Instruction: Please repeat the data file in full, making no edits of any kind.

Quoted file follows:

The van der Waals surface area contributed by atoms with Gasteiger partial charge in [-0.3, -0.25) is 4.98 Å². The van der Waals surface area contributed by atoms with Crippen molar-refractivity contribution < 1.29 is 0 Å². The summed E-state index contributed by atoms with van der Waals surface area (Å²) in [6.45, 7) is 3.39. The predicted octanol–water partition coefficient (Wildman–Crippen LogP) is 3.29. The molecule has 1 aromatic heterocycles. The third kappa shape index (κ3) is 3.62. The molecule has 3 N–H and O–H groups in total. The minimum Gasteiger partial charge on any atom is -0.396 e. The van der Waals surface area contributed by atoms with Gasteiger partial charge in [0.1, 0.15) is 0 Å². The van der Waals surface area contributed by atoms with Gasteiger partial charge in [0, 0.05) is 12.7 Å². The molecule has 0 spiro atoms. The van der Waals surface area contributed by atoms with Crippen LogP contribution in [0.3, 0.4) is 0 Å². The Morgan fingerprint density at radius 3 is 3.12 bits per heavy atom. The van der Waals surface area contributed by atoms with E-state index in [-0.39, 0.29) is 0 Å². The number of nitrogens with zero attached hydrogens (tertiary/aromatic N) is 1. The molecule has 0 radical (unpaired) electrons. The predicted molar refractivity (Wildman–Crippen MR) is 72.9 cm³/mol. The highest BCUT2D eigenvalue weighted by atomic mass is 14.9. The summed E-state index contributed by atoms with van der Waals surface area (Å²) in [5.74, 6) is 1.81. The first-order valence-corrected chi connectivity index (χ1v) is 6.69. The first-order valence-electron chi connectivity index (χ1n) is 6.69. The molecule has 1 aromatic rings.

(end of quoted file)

The van der Waals surface area contributed by atoms with Gasteiger partial charge in [-0.3, -0.25) is 4.98 Å². The van der Waals surface area contributed by atoms with Crippen molar-refractivity contribution < 1.29 is 0 Å². The summed E-state index contributed by atoms with van der Waals surface area (Å²) in [6.45, 7) is 3.39. The predicted octanol–water partition coefficient (Wildman–Crippen LogP) is 3.29. The molecule has 1 aromatic heterocycles. The third kappa shape index (κ3) is 3.62. The molecule has 3 N–H and O–H groups in total. The minimum Gasteiger partial charge on any atom is -0.396 e. The van der Waals surface area contributed by atoms with Gasteiger partial charge in [0.1, 0.15) is 0 Å². The van der Waals surface area contributed by atoms with Gasteiger partial charge in [0, 0.05) is 12.7 Å². The molecule has 0 spiro atoms. The van der Waals surface area contributed by atoms with Crippen LogP contribution in [0.3, 0.4) is 0 Å². The Morgan fingerprint density at radius 3 is 3.12 bits per heavy atom. The van der Waals surface area contributed by atoms with E-state index in [-0.39, 0.29) is 0 Å². The number of nitrogens with zero attached hydrogens (tertiary/aromatic N) is 1. The molecule has 0 radical (unpaired) electrons. The predicted molar refractivity (Wildman–Crippen MR) is 72.9 cm³/mol. The highest BCUT2D eigenvalue weighted by atomic mass is 14.9. The summed E-state index contributed by atoms with van der Waals surface area (Å²) in [5.74, 6) is 1.81. The first-order valence-corrected chi connectivity index (χ1v) is 6.69. The first-order valence-electron chi connectivity index (χ1n) is 6.69. The molecule has 1 aromatic rings.